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    EU adopts law on cutting energy sector methane emissions


Next comes negotiations with the EU Council.

by: NGW

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EU adopts law on cutting energy sector methane emissions

Members of the EU's parliament have backed introducing a law to reduce methane emissions from the energy sector, with the legislation now set to be negotiated with the EU Council.

The European Commission adopted a strategy on tackling methane emissions in October 2020, but creating laws to support its implementation has taken significant time, amid wrangling between member states, the COVID-19 pandemic and the war in Ukraine and ensuing energy crisis.

The parliament supported the draft law 499 votes in favour, with 73 against and 55 abstentions. MEPs called on the European Commission to propose a binding 2030 target for cutting EU methane emissions for the oil, natural gas, coal and biomethane sectors, and for national goals to be set.

As it currently stands, the law would require operators to submit a methane leak detection and repair programme to national authorities six months from the date of the legislation's entry into force, with MEPs proposing more frequent surveys than what the commission is proposing. They also want tougher requirements to fix leaks, with operators having to repair or replace leaking components no later than five days after detection.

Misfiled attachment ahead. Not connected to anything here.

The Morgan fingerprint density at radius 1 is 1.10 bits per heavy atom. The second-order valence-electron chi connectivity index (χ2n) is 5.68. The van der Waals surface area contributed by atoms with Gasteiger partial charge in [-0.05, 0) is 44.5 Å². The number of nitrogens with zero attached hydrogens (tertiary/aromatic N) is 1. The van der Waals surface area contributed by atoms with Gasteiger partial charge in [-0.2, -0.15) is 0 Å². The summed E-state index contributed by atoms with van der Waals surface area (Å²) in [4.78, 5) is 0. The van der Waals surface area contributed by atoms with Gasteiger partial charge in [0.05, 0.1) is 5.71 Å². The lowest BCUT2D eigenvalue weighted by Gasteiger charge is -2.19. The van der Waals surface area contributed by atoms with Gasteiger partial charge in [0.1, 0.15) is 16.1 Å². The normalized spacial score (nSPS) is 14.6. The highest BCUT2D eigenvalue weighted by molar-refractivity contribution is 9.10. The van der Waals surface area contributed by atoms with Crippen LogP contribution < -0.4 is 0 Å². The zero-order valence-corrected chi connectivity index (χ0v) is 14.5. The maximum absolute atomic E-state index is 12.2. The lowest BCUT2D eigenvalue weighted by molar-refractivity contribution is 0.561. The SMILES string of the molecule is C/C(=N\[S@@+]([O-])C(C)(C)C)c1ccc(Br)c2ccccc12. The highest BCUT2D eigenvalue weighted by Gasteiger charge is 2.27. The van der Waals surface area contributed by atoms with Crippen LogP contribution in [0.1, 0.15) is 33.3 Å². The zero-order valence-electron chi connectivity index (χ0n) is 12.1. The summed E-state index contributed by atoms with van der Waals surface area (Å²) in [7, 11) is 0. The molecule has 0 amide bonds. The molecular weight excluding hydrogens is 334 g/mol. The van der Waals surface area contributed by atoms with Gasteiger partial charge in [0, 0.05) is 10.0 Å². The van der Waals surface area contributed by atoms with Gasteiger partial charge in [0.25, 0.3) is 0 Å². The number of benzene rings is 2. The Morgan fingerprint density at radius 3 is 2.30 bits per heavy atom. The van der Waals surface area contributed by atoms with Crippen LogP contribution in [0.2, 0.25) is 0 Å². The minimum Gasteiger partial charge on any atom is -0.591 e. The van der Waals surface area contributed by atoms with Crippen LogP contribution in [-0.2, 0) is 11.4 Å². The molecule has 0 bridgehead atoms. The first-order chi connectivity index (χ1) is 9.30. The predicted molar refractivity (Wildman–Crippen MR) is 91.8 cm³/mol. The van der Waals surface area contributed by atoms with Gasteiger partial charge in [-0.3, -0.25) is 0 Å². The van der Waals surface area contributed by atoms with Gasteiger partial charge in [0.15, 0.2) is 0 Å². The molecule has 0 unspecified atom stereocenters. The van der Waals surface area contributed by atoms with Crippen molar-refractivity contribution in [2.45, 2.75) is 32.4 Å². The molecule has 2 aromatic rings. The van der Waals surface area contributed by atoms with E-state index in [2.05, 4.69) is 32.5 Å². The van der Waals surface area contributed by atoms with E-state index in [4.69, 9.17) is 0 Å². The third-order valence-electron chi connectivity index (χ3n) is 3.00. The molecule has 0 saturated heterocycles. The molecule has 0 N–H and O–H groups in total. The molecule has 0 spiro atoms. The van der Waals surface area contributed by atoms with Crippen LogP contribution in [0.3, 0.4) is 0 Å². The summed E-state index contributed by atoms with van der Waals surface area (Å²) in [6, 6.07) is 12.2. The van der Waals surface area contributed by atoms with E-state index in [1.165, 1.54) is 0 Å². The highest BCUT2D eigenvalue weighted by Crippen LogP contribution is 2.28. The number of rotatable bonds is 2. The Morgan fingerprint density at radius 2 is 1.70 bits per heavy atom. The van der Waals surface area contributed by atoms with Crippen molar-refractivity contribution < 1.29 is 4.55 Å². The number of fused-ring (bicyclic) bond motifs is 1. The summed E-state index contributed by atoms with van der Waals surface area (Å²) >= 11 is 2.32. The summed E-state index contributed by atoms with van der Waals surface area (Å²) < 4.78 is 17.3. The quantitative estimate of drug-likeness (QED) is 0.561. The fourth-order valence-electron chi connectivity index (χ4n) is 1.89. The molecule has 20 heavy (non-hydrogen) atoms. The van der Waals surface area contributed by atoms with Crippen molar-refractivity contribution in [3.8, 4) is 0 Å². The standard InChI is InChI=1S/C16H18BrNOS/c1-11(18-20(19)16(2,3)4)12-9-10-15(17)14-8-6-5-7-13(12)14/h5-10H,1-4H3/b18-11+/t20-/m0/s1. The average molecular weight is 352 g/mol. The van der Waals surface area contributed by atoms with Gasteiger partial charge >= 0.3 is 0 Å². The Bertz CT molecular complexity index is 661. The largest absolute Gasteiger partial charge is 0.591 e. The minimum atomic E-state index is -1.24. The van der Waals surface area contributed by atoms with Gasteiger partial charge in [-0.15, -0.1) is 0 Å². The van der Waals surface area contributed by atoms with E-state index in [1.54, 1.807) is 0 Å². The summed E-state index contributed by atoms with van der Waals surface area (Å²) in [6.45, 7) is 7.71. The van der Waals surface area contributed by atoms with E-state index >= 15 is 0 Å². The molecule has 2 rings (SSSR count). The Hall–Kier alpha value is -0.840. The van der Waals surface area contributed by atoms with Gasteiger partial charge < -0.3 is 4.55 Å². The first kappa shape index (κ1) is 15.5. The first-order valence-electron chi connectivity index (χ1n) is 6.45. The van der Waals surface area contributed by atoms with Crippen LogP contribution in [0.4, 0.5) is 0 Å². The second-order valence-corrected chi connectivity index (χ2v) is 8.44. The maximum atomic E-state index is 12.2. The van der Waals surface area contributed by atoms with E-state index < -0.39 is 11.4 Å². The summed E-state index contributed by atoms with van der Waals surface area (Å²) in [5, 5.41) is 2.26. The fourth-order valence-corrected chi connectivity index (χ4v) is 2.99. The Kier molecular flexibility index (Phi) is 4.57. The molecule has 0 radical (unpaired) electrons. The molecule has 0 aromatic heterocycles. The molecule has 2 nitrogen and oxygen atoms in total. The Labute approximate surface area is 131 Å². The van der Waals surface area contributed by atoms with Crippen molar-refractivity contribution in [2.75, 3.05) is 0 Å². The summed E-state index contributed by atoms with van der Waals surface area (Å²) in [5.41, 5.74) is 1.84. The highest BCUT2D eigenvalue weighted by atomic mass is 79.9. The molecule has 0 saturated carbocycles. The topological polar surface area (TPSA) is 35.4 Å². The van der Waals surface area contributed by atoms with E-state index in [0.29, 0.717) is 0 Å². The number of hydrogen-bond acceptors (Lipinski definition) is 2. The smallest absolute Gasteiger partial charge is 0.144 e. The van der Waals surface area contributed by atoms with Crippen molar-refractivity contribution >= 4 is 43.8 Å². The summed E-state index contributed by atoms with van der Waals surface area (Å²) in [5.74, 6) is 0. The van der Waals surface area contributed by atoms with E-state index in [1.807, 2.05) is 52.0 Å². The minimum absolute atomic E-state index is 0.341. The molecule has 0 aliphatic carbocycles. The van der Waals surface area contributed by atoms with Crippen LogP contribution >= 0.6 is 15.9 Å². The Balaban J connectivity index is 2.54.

MEPs also backed a ban on venting and flaring methane from drainage stations by 2025 and from ventilation shafts by 2027, and a requirement for EU countries to have mitigation plans in place for abandoned coal mines and inactive oil and natural gas wells.

Furthermore, importers of coal, oil and gas will have to demonstrate that the supplies they receive were also produced in line with the regulation.